Published: April 21, 2024

Name: Griffen Reese  
Advisor: Prof. Andy Cowell
Class: LING 4420: Morphology and Syntax
Semester: Fall 2023
LURA 2024


Given the global influence of the English language and its extensive international use, many native speakers may have a preconceived notion about the structure of languages. Especially when considering languages more commonly known in the United States, like Spanish and French, it may be easy to develop baseline assumptions about how all languages work. However, if we consider a wider perspective, we can draw many fascinating conclusions about the versatility of language.

Pǔtōnghuà, which translates to ‘common tongue’, is the official language of the People’s Republic of China. It is a member of the Sinitic language group, commonly used to refer to all languages spoken in China. Pǔtōnghuà is specifically based on a variation of a Mandarin dialect spoken primarily in Beijing. One of the biggest differences between Pǔtōnghuà and English is the lack of tense markings. This means that Pǔtōnghuà has no specific grammatical way of indicating the past or future, like English. In English, we can simply take a verb like ‘jump’, and change it to ‘jumped’ or ‘will jump’. Pǔtōnghuà has no respective ‘-ed ’ or ‘will-’, so is it even possible for speakers to convey this kind of information, and if so, how would they do it?

Different languages may have different structures, but ultimately serve the same purpose as a tool of communication. Being able to talk about the time at which events occurred is important to us as humans and impacts our understanding of the world around us. It’s not true for speakers of any language that the past is some unknown concept. But without some specific markings to say whether an action has happened in the past, how can speakers give more specificity and description to the action?

Instead of tense, Pǔtōnghuà relies heavily on the use of another grammatical category: aspect. Aspect refers to the way an event plays out over time, or how it is related to the flow of time. This is different from tense, which simply refers to when something happens. This is done through the use of various grammatical markers called particles, which are combined with other words or phrases to create meaning. It helps to think of these as general ideas about an event, rather than comparing them to actual English words.

The following examples illustrate how the use of aspect in Pǔtōnghuà may lead to ambiguity in English.

猫正在睡觉 猫在睡觉
Māo zhèngzài shuìjiào Māo zài shuìjiào
'The cat is sleeping' 'The cat is sleeping'
In this case, 正在 (zhèngzài) is used to indicate the that the cat is in the process of sleeping and is currently engaged in the act. In this case, 在 (zài) is used to indicate the ‘sleeping’ state that the cat is in, and places less focus on the act itself.

In English, both examples mean essentially the same thing, but Pǔtōnghuà has specific tools for describing what the particular focus of this sentence should be.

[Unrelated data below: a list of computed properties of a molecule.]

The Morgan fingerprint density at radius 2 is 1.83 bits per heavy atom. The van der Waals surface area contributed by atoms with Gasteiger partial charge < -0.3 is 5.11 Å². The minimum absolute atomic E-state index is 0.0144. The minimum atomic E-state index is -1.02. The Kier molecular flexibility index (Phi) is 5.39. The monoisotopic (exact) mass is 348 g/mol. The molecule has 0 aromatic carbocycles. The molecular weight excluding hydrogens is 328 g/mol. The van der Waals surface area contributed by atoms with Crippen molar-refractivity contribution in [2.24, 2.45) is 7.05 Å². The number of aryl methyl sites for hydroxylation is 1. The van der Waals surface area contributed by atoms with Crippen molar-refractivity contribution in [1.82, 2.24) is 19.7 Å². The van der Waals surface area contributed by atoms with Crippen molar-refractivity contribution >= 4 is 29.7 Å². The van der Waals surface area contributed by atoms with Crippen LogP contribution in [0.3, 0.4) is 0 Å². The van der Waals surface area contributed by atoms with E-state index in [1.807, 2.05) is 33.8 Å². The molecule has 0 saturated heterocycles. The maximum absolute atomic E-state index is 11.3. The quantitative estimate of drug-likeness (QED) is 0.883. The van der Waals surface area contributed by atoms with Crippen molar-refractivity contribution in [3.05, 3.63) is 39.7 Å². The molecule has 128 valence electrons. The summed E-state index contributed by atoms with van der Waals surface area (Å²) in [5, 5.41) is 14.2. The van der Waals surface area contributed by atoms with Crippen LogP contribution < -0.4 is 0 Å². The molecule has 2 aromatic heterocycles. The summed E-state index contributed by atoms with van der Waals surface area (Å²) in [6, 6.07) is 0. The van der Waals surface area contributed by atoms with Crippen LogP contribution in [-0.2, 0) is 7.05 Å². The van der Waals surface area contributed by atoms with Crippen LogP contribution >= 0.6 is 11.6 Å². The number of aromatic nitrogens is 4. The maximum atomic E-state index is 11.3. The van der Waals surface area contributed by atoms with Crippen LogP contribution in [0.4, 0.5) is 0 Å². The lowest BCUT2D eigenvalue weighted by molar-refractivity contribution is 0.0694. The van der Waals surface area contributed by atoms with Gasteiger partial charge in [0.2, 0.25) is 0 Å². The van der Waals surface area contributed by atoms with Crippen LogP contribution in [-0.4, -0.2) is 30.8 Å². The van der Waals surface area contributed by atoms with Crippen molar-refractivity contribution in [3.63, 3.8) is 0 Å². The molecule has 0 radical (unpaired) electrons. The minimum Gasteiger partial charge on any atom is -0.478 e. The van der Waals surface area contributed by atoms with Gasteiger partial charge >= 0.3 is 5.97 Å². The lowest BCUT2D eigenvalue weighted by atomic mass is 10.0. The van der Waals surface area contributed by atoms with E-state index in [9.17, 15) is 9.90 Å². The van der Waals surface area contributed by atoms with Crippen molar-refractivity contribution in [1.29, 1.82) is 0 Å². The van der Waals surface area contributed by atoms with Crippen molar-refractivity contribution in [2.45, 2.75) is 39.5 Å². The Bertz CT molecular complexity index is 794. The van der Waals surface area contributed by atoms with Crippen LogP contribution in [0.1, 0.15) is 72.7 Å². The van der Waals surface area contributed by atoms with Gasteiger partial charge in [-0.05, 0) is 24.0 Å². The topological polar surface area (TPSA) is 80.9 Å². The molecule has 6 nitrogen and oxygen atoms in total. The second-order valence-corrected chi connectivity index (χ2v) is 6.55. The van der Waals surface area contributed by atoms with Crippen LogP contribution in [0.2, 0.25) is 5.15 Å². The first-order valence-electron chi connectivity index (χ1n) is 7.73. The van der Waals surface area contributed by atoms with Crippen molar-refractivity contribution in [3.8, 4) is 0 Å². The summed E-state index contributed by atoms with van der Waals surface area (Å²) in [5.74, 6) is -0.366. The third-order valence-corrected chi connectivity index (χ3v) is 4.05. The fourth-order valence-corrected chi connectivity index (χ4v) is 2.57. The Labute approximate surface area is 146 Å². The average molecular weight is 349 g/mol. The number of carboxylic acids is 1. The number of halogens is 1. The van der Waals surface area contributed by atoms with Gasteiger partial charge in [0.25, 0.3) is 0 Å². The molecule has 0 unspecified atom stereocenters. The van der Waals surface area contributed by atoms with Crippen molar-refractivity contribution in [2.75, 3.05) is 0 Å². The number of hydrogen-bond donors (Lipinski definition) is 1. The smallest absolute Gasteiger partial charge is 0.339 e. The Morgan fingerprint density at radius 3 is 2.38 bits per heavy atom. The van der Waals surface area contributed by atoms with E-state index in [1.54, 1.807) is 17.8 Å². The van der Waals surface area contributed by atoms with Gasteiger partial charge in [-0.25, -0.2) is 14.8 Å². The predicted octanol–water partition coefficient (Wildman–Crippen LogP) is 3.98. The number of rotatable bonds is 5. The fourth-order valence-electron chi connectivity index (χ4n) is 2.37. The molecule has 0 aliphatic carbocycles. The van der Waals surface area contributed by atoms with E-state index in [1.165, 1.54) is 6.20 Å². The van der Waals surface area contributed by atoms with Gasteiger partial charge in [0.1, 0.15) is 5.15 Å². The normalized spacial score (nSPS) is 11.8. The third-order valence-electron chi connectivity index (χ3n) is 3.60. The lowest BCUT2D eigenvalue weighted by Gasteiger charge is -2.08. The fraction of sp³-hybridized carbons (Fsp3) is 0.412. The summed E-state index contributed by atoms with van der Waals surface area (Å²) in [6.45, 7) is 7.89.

The particle 了 (le) is the most common and versatile.

One of its uses is to describe tasks that people have already finished. More specifically, it signifies a change in state or the completion of an act. However, it is important to note that this isn’t an expression of tense, since it can be used to describe both past and present events.

Consider the following examples:

昨天 我偷了三辆车 我到了城里卖掉我偷的车

Zuótiān wǒ tōu le sān liàng chē tōu de chē

Wǒ dào le chéng lǐ mài diào wǒ
'I stole three cars yesterday'  'I've come to the city to sell the cars I stole'
In this case, 'stole' describes a completed act which also happened to take place in the past. This understanding is implied by the use of the temporal word 'yesterday', giving us a specific time as a reference point for the event. In this case, 'I've come' also describes a completed act, but is still in the present, since it's still relevant to what is happening. This sentence implies that you are now in the city, and are now going to sell the stolen cars.

Depending on the situation, 了 (le) can also be used to describe the duration or continuation of an action. In this case, it conveys that an action has lasted for a certain amount of time or that it has been continued into the present.

Zhè zhōu wǒ jiābānle yītiān
'I worked overtime one day this week'

了(le) is not just limited to past or present, but can also be applied to future changes. It implies that an action or state will be different from what they are now.

Wǒmíngtiān huì qù lǚxíng le
'I will go on a trip tomorrow'

With so many potential uses, the meaning of 了 (le) is highly dependent on the surrounding context. Languages may be fundamentally different in the methods they use to portray certain pieces of information. The existence of past, present and future tense is something many English speakers may see as self-evident, however; this is clearly not the case. Not only does Pǔtōnghuà illustrate this as one of its fundamental differences in the use of aspect over tense, but it also shows how the same information can be communicated through other means.


Title Image Credit


  1. Duration expressions in Chinese 2024. LC Chinese School. (2023, April 6).
  2. Navigating aspect particles: Mastering “了” (le) for time expression in Chinese. LC Chinese School. (2024, February 15).
  3. That’s Mandarin. (2023, January 27). “Chinese” vs. “Mandarin”: What’s the difference? (beginners Q&A)